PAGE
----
Right People, Doing the Right Things, Right.

Team building is all about getting the right people doing the right things in order to accomplish a shared vision.

This isn’t a new idea.

Jim Collins wrote about this in Good to Great, describing “disciplined people” and “disciplined action” as core components of breakthrough momentum.

In the Mastering the Rockefeller Habits, Verne Harnish describes this as “the right people doing the right things right.

Right People is primarily a question of being: character, competence and chemistry.

If you have the wrong person on your team, you have some tough choices ahead.

Wrong people don’t very often become the right people and even when they do it typically happens over a long period of time.

As a leader, it’s doubtful your personality or your strategic plan have the patience for that.

Right things is primarily a question of doing: strategy, tactics and execution.

If your team is spending their time, talent and energy doing the wrong things it is probably more a reflection on you than them.

In this case, clarifying what and how can bring big changes in performance in a short period of time.

What needs to be in place so that you can have The Right People Doing the Right Things Right?

Here is a good starting point.

Everyone in your company wants to know what it means to have the right people, doing the right things, right.

I’m Canada, so I’ll use a hockey example.

Would a person who has great skills as a skater, stick handler, passer and shooter automatically be great hockey player?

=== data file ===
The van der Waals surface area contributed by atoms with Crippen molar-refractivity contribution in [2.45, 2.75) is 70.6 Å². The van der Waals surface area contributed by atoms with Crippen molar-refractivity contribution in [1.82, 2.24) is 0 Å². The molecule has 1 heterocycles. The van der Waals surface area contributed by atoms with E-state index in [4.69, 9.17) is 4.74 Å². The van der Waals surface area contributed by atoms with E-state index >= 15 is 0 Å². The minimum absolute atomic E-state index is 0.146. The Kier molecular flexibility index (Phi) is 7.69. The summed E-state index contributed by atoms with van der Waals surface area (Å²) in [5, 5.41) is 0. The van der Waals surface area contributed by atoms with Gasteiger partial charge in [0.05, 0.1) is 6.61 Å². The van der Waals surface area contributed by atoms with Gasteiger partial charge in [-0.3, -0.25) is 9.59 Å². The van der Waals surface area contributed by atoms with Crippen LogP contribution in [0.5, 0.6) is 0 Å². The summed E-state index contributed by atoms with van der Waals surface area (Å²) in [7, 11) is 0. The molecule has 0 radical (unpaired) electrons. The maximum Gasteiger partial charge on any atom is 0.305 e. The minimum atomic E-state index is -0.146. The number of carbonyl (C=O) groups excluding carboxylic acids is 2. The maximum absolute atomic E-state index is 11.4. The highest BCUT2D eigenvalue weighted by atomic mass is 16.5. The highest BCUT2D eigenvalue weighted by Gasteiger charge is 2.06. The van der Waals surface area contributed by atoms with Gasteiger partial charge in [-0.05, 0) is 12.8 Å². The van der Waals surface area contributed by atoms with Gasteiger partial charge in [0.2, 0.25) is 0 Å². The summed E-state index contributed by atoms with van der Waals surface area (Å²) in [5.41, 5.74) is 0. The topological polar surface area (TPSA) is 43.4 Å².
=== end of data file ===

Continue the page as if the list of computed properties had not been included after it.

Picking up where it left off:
Not if they don’t know the rules of hockey!

In looking at your own business, how can that person you just hired with all the necessary skills, knowledge and experience do a great job and deliver results that meet your expectations if you haven’t explained the rules of the game to them?

You need to explain the rules of the game

In the workplace context, the rules of the game would look like job descriptions, organizational charts, performance appraisals, written systems and procedures.

Most important of all: written vision, mission and culture statements that everyone lives by.

That way you can focus on whether or not you and your team have lived or played the game by the rules, rather than wondering what the rules themselves are.

And everyone would know what doing a good job would look like!

How well have you established the rules of the game?

How well does your team know those rules?

Systems and structures ensure that you have the right people doing the right things, right

How many of the components below do you have in place in your business? If you’d like some help setting up these systems in your business, book a 15-minute call on my calendar here: Book 15 minutes with John